Thus, backup power is needed whatever the main source of power may be. In solar and wind’s case, their variability is more pronounced. But their variability is predictable: for example, grid operators know that solar isn’t going to produce at night, when the sun is down. Of course, power demand is down most of the night too–not as big a problem as it might appear.
These days knowledgeable grid operators…
View original 897 more words
“Who is this ‘We’ you keep referring to?” One Facebook commenter wrote recently. It is a great question actually.
In this particular case, i was referring to the intentional communities movement. “We” are consuming dramatically fewer resources than our mainstream counter parts, because we are sharing.
But i also use it identify Twin Oaks and Acorn specifically, as large, established, successful, income sharing communities.
i regularly refer to the anti-nuclear movement as “we”.
Sometimes “We” is the infamous Star Family
Often i use the word “We” to denote the entire set of people who want to change the world for the better.
Occasionally, it is the term i use to describe polyamory activists.
But of course the most simple approach is the just do the simple translation in your head. When i say “We”, it is always safe to compress it down to simple mean “i”
In a recent blog post comparing the experience of life at Twin Oaks (or Acorn) with that of the mainstream i said a number of things including:
More security, less privacy. More community, less personal access to money. More flexibility, less resume building opportunities.
Tree responded to this by writing a comment that said:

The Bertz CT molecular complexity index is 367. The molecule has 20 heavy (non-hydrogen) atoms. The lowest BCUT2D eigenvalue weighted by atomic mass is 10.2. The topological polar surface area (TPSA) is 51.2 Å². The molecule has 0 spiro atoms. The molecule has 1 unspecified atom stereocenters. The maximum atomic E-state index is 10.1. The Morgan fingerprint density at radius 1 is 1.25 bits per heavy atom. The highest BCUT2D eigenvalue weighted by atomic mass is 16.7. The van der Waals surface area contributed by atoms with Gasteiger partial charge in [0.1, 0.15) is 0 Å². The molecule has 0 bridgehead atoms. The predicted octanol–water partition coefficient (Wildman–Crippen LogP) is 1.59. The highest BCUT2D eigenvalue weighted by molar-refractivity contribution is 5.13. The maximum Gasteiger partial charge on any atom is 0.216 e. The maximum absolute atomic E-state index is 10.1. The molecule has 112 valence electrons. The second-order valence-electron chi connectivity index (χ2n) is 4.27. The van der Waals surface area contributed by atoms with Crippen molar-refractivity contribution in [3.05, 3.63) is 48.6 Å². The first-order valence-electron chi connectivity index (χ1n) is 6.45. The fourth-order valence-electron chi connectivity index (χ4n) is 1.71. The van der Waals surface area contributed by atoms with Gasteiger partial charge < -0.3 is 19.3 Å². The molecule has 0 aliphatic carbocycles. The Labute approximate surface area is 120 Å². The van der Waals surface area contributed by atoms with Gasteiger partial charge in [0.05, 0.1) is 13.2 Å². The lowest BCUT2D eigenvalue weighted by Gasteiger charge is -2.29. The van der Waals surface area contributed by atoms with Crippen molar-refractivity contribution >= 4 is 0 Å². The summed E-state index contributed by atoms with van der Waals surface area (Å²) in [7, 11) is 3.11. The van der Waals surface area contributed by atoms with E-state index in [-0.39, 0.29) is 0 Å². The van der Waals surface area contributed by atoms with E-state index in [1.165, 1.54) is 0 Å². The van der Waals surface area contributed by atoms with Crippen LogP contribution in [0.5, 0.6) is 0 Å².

You wrote, “less resume building opportunities.” I disagree. For all but the few members who are abandoning some high-profile career path to be there, TO has way *more* resume-building opportunities than outside. Arrive knowing nothing, manage a major program within a year. Many members use that knowledge to get or create great jobs when they leave.
The FEC communities don’t require you to arrive with any particular skills or money, instead what you need is reasonable to good communication skills and a willingness to learn things and work. We will train you. And as Tree points out, the training is vast. You can learn how to run a business, or a dairy program, or a to program computers, or keep bees, or fix buildings, or teach kids, or how to get arrested at a protest, how to milk a cow, or run a saw mill, or a sewage treatment plant, or make cheese, or build a straw bale, or plumbing, carpentry or auto mechanics (please come and learn auto mechanics!). And this is just the beginning of the list. A number of young members have come after college and learned many of the things which a trade school would have taught, but in a more relaxed and self paced environment. They build elaborate tree houses, learned to cook tasty vegan food for scores of people at once, how to fish or skin a deer. What the flexibility of community living provides in these cases opens an entire world of assisted self directed learning. The communities have basically open “Teach” budgets in which you can get trained in anything that you are interested in and the member who trains you gets labor credits for the skills transfer (you as a student do not get labor credits, unless it is something you are learning to support one of our regularly budgeted domestic or income areas).
So Tree is right, if you are not trying to be the Chief Technology Officer at GigaCorp or the Senior VP for Operations at DowJones Inc, then a stay at the communes will not set your resume back, and could well advance it if you are motivated enough to learn inside of this myriad of possibilities.
An update on the status of several southern US states regarding solar and specifically Florida’s absurd criminalization of solar installations/
Originally posted on GreenWorld:
When it comes to solar power, the Southeast U.S.–despite its abundant sunshine–has long been like the kid at the back of the class who refuses to raise her hand: a complete non-participant in the action.
That is now changing, rapidly.
Take North Carolina. From 2010 to 2013, solar capacity skyrocketed from 40 MW to 469 MW, and the growth continues. Solar potential in the state is enormous: a new report says the state could produce 30 times as much electricity as it currently uses with solar power.
And take a look at Georgia. It is now the fastest growing solar state in the country. Regulators there are requiring 525 MW of solar…
View original 524 more words